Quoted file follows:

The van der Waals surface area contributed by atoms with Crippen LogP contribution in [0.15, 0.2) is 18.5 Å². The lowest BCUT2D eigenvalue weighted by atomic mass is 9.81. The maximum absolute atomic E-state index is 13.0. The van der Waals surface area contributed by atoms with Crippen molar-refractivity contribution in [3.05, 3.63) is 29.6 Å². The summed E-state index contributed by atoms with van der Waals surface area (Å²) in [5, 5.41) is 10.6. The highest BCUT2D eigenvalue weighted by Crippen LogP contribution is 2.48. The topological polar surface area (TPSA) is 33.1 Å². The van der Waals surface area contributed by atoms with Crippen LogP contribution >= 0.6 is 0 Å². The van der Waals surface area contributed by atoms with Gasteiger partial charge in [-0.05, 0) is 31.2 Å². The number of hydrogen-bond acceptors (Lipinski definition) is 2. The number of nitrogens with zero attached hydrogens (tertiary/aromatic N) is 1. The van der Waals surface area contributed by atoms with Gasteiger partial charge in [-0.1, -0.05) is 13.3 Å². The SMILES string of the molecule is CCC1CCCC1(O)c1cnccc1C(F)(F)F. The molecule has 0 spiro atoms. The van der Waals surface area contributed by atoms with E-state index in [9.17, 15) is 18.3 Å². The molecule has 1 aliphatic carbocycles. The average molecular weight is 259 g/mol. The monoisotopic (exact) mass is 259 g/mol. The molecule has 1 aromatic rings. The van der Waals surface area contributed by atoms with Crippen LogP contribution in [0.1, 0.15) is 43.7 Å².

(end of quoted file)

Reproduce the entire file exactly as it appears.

The van der Waals surface area contributed by atoms with Crippen LogP contribution in [0.15, 0.2) is 18.5 Å². The lowest BCUT2D eigenvalue weighted by atomic mass is 9.81. The maximum absolute atomic E-state index is 13.0. The van der Waals surface area contributed by atoms with Crippen molar-refractivity contribution in [3.05, 3.63) is 29.6 Å². The summed E-state index contributed by atoms with van der Waals surface area (Å²) in [5, 5.41) is 10.6. The highest BCUT2D eigenvalue weighted by Crippen LogP contribution is 2.48. The topological polar surface area (TPSA) is 33.1 Å². The van der Waals surface area contributed by atoms with Crippen LogP contribution >= 0.6 is 0 Å². The van der Waals surface area contributed by atoms with Gasteiger partial charge in [-0.05, 0) is 31.2 Å². The number of hydrogen-bond acceptors (Lipinski definition) is 2. The number of nitrogens with zero attached hydrogens (tertiary/aromatic N) is 1. The van der Waals surface area contributed by atoms with Gasteiger partial charge in [-0.1, -0.05) is 13.3 Å². The SMILES string of the molecule is CCC1CCCC1(O)c1cnccc1C(F)(F)F. The molecule has 0 spiro atoms. The van der Waals surface area contributed by atoms with E-state index in [9.17, 15) is 18.3 Å². The molecule has 1 aliphatic carbocycles. The average molecular weight is 259 g/mol. The monoisotopic (exact) mass is 259 g/mol. The molecule has 1 aromatic rings. The van der Waals surface area contributed by atoms with Crippen LogP contribution in [0.1, 0.15) is 43.7 Å².